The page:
Prison sentences in Iran may also be increased without any due process, a retaliatory policy recently used against Mohammad Davari, who is currently serving a five-year sentence. One year was added to his jail term after he signed open letters and statements for political prisoners this past year.
Davari, the editor-in-chief of the reformist news website Saham News as well as a trade unionist and teacher, has been tortured and pressured to make televised confessions implicating leaders within the reformist movement, news reports said. In 2010, CPJ honored Davari with its International Press Freedom Award.
CPJ has found that furloughs and arbitrarily increased sentences make a mockery of formal sentencing and are simply a manipulative tactic used by the Iranian government to coerce prisoners into providing information, restrain them from engaging in protest actions inside prison, silence their grievances, or motivate them to cooperate with prison officials and interrogators.
Imprisoned journalists suffer from the crowded and unsanitary conditions endemic to Iranian prisons, but they also face additional punitive measures such as the denial of family visits and placement in solitary confinement, CPJ research shows. Some have been denied medical care. Hoda Saber, editor of the long-defunct magazine Iran-e Farda, died in Evin Prison after suffering a heart attack on June 10, news and human rights reports said. Six hours passed before he was taken to a hospital, news reports said. Saber’s wife, Fariden Jamshidi, said that hospital personnel told her that her husband’s life “could have been saved had prison officials brought him earlier.”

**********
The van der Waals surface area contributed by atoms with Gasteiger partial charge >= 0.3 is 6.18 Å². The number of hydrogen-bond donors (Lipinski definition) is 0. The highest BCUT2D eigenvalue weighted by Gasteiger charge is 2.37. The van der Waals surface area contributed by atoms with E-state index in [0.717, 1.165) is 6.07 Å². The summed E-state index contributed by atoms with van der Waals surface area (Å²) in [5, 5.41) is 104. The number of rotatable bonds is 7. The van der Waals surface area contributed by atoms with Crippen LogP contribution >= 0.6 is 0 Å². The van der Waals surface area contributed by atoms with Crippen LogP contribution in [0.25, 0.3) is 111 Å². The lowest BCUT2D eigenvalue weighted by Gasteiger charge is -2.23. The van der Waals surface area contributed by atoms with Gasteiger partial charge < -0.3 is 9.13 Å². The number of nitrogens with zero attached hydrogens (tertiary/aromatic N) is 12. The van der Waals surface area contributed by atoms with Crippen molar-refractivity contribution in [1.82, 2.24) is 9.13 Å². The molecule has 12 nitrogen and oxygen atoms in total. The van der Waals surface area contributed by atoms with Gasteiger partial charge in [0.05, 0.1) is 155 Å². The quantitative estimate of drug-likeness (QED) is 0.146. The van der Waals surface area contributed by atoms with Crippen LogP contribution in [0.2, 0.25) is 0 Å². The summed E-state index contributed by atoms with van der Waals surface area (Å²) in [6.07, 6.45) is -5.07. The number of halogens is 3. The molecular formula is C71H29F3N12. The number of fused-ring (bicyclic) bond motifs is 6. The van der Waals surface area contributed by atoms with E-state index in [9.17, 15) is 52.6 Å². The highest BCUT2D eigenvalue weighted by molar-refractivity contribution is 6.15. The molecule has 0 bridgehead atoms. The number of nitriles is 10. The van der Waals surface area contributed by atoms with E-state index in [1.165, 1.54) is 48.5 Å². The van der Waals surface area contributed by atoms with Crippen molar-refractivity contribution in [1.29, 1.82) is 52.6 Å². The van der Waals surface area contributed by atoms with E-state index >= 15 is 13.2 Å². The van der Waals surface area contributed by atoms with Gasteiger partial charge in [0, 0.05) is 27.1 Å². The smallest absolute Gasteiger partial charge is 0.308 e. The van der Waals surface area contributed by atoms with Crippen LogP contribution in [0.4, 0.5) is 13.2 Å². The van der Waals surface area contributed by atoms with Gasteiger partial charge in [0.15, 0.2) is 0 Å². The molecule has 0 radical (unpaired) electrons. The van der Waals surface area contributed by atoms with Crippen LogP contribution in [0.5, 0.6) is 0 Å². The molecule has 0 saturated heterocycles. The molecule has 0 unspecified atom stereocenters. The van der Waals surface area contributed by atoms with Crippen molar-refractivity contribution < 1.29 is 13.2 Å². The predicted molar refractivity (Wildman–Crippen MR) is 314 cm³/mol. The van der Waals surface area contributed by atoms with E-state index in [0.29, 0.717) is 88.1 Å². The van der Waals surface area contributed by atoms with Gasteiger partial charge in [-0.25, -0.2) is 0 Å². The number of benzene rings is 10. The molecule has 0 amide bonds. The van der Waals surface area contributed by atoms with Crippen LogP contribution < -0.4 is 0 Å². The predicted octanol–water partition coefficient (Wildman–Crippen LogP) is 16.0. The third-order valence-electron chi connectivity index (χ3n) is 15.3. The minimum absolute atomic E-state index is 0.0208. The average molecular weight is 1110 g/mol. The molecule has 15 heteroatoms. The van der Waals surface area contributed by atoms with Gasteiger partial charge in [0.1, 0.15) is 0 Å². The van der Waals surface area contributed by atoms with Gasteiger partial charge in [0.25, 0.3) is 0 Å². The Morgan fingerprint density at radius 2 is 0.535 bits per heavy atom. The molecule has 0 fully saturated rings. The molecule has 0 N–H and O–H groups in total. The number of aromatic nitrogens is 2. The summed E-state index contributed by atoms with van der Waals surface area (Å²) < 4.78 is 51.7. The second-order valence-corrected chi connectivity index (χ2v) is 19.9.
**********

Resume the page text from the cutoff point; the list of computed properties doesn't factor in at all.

Saber had been imprisoned in Evin Prison since July 2010 in relation to his political activism, CPJ research shows. The journalist had been on hunger strike since June 2 to protest the killing of another journalist and activist, Haleh Sahabi, who died from a violent blow by security personnel at her father’s funeral the previous day.